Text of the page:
Wednesday, 12 August 2009
Bodleian Library, Oxford
We visited the Bodleian Library at Oxford which took us about an hour to get to from London. It is a depository library, and so includes materials on pretty much every possible subject in every possible language. Many of the buildings are very beautiful and have been in continual use since the Middle Ages. The Old Bodleian is the oldest section of the library. Scholars can come and use the very old books on site, but they cannot take them with them. It first opened for use in 1602. It incorporates an older library donated by Humphrey, Duke of Gloucester. Oxford had financial problems, and some of his donations were sold while some were unfortunately burned by reformers. Sir Thomas Bodley rescued the library during these turbulent times. He married a very wealthy widow, was able to purchase a large amount of books for the library, and fund the creation of the first catalog for the library in 1605.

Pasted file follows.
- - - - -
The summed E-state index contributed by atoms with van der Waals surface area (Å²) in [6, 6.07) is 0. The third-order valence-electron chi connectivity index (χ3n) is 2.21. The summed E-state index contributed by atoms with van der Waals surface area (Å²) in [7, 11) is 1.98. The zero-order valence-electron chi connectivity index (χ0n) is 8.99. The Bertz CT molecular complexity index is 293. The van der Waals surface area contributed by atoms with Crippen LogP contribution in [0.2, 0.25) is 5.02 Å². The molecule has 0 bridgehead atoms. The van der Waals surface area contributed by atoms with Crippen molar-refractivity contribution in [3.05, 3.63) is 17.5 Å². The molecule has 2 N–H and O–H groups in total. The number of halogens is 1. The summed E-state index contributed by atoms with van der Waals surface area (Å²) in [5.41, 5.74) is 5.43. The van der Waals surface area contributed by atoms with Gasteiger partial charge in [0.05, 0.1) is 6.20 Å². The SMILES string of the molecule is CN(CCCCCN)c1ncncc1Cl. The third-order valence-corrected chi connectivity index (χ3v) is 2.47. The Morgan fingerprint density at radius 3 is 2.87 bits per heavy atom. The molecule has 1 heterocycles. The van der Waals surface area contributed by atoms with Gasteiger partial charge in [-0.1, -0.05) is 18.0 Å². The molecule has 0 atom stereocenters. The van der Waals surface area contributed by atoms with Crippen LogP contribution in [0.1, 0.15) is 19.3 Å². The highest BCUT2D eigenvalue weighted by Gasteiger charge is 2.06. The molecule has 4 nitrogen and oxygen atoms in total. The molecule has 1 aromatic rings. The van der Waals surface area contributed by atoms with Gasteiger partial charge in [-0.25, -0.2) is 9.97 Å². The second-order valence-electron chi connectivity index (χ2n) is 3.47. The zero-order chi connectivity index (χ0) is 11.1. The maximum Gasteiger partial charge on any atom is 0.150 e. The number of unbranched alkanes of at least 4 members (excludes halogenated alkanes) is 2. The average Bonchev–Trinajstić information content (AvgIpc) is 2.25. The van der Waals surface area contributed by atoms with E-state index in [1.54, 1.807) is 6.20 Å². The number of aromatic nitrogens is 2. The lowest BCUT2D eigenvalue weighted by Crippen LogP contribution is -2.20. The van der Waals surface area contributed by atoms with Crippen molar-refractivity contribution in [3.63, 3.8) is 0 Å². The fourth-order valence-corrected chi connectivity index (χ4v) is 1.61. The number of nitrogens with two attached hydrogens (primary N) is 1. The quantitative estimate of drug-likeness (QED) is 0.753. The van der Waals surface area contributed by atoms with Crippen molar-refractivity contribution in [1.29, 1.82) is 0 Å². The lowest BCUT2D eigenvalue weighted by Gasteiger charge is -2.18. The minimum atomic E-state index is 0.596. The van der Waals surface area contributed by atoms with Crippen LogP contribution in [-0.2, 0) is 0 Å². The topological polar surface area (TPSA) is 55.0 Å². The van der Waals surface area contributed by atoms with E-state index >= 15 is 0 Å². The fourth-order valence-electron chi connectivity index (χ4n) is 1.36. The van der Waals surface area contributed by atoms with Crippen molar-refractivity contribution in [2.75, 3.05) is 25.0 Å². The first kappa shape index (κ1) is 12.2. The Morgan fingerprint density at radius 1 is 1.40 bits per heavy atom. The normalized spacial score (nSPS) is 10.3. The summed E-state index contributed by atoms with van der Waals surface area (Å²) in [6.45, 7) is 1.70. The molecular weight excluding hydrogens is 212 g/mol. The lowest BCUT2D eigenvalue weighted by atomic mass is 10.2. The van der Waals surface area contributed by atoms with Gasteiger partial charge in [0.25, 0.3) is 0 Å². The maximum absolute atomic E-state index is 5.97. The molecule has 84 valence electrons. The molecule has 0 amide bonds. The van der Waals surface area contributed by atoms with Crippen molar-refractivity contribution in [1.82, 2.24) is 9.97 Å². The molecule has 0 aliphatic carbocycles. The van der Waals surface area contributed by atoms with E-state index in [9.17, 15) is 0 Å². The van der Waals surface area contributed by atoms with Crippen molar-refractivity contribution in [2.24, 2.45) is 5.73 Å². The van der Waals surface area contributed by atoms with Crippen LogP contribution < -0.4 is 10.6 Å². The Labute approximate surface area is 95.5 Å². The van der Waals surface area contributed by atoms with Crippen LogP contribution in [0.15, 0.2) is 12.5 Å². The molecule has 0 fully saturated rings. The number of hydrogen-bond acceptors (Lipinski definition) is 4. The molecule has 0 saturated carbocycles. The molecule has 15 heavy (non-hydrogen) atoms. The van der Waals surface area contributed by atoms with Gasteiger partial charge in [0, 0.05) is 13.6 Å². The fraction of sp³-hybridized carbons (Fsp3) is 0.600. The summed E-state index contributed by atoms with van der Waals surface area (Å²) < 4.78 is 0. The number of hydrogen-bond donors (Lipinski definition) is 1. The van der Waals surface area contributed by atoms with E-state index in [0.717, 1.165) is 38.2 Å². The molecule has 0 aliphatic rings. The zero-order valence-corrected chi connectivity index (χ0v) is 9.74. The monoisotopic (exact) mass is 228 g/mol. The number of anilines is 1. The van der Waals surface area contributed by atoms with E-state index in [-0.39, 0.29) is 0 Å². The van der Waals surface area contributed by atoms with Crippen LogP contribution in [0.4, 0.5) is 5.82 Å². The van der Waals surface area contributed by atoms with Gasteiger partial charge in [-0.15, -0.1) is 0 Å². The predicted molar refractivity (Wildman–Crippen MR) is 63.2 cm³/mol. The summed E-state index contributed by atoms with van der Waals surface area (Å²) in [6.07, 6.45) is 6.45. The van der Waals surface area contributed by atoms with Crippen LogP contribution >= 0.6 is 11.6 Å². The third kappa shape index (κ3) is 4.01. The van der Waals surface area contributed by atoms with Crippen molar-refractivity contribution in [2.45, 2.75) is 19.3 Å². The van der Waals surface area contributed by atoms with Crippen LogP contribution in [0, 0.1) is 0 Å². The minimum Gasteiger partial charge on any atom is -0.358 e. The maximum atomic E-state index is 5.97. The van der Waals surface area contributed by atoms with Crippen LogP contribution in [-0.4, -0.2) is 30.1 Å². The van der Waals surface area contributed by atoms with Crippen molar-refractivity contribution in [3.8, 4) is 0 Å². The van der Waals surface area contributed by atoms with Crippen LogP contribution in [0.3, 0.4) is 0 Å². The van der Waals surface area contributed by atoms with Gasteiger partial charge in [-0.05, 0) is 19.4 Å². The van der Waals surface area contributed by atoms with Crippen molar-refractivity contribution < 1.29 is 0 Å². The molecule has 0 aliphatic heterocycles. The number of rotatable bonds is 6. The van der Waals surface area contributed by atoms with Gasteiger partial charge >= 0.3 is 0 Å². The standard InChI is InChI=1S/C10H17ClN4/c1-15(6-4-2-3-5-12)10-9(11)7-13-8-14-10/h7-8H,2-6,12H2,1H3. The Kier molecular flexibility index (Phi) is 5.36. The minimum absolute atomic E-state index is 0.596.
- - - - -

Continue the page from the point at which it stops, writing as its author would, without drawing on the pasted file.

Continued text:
The library continued to grow, and is now very modern and extensive including a vast collection of e-resources. Many visitors like to view the beautiful buildings and many scholars need to use the resources at the library, and they come from all over the world.